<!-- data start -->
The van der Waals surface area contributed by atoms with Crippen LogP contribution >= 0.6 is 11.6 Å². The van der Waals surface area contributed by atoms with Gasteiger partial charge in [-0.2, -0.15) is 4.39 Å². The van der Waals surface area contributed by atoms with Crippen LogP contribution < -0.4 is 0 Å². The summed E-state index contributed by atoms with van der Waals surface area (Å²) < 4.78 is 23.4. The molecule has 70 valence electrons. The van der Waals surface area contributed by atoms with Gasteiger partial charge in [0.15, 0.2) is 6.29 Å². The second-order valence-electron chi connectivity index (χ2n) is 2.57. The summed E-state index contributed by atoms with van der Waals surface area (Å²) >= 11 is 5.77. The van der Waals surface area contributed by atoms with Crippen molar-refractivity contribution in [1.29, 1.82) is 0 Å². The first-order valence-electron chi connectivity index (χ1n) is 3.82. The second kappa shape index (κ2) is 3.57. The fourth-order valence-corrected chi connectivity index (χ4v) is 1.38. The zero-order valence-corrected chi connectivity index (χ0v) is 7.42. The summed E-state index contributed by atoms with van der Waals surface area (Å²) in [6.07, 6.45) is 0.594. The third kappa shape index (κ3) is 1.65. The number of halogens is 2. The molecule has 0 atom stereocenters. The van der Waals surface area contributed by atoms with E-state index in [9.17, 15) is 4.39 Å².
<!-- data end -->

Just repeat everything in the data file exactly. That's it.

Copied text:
The van der Waals surface area contributed by atoms with Crippen LogP contribution >= 0.6 is 11.6 Å². The van der Waals surface area contributed by atoms with Gasteiger partial charge in [-0.2, -0.15) is 4.39 Å². The van der Waals surface area contributed by atoms with Crippen LogP contribution < -0.4 is 0 Å². The summed E-state index contributed by atoms with van der Waals surface area (Å²) < 4.78 is 23.4. The molecule has 70 valence electrons. The van der Waals surface area contributed by atoms with Gasteiger partial charge in [0.15, 0.2) is 6.29 Å². The second-order valence-electron chi connectivity index (χ2n) is 2.57. The summed E-state index contributed by atoms with van der Waals surface area (Å²) >= 11 is 5.77. The van der Waals surface area contributed by atoms with Crippen molar-refractivity contribution in [1.29, 1.82) is 0 Å². The first-order valence-electron chi connectivity index (χ1n) is 3.82. The second kappa shape index (κ2) is 3.57. The fourth-order valence-corrected chi connectivity index (χ4v) is 1.38. The zero-order valence-corrected chi connectivity index (χ0v) is 7.42. The summed E-state index contributed by atoms with van der Waals surface area (Å²) in [6.07, 6.45) is 0.594. The third kappa shape index (κ3) is 1.65. The number of halogens is 2. The molecule has 0 atom stereocenters. The van der Waals surface area contributed by atoms with E-state index in [9.17, 15) is 4.39 Å².